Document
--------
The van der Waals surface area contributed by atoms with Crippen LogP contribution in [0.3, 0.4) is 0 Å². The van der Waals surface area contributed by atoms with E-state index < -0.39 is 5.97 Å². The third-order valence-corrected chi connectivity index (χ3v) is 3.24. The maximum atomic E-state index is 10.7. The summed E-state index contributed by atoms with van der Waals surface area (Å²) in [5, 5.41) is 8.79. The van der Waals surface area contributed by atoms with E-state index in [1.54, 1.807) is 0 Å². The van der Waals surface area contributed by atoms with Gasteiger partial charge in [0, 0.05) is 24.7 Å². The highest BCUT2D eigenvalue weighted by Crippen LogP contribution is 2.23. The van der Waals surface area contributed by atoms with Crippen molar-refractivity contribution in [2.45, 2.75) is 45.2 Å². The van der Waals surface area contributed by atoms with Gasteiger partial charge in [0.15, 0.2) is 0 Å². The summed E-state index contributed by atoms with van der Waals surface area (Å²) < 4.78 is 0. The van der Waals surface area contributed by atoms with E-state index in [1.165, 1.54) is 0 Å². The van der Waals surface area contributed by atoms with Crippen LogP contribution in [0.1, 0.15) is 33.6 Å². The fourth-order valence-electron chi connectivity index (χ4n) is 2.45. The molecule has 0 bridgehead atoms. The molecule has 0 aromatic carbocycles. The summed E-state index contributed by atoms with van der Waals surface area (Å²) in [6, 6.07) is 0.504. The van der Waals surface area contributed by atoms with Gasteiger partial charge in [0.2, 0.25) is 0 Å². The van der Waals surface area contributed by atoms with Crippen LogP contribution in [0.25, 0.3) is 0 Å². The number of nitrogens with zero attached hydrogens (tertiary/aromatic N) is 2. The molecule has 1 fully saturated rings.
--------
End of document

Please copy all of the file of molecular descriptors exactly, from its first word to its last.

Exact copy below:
The van der Waals surface area contributed by atoms with Crippen LogP contribution in [0.3, 0.4) is 0 Å². The van der Waals surface area contributed by atoms with E-state index < -0.39 is 5.97 Å². The third-order valence-corrected chi connectivity index (χ3v) is 3.24. The maximum atomic E-state index is 10.7. The summed E-state index contributed by atoms with van der Waals surface area (Å²) in [5, 5.41) is 8.79. The van der Waals surface area contributed by atoms with E-state index in [1.54, 1.807) is 0 Å². The van der Waals surface area contributed by atoms with Gasteiger partial charge in [0, 0.05) is 24.7 Å². The highest BCUT2D eigenvalue weighted by Crippen LogP contribution is 2.23. The van der Waals surface area contributed by atoms with Crippen molar-refractivity contribution in [2.45, 2.75) is 45.2 Å². The van der Waals surface area contributed by atoms with Gasteiger partial charge in [0.15, 0.2) is 0 Å². The summed E-state index contributed by atoms with van der Waals surface area (Å²) < 4.78 is 0. The van der Waals surface area contributed by atoms with E-state index in [1.165, 1.54) is 0 Å². The van der Waals surface area contributed by atoms with Crippen LogP contribution in [0.1, 0.15) is 33.6 Å². The fourth-order valence-electron chi connectivity index (χ4n) is 2.45. The molecule has 0 bridgehead atoms. The molecule has 0 aromatic carbocycles. The summed E-state index contributed by atoms with van der Waals surface area (Å²) in [6, 6.07) is 0.504. The van der Waals surface area contributed by atoms with Gasteiger partial charge in [0.2, 0.25) is 0 Å². The van der Waals surface area contributed by atoms with Crippen LogP contribution in [0.25, 0.3) is 0 Å². The number of nitrogens with zero attached hydrogens (tertiary/aromatic N) is 2. The molecule has 1 fully saturated rings.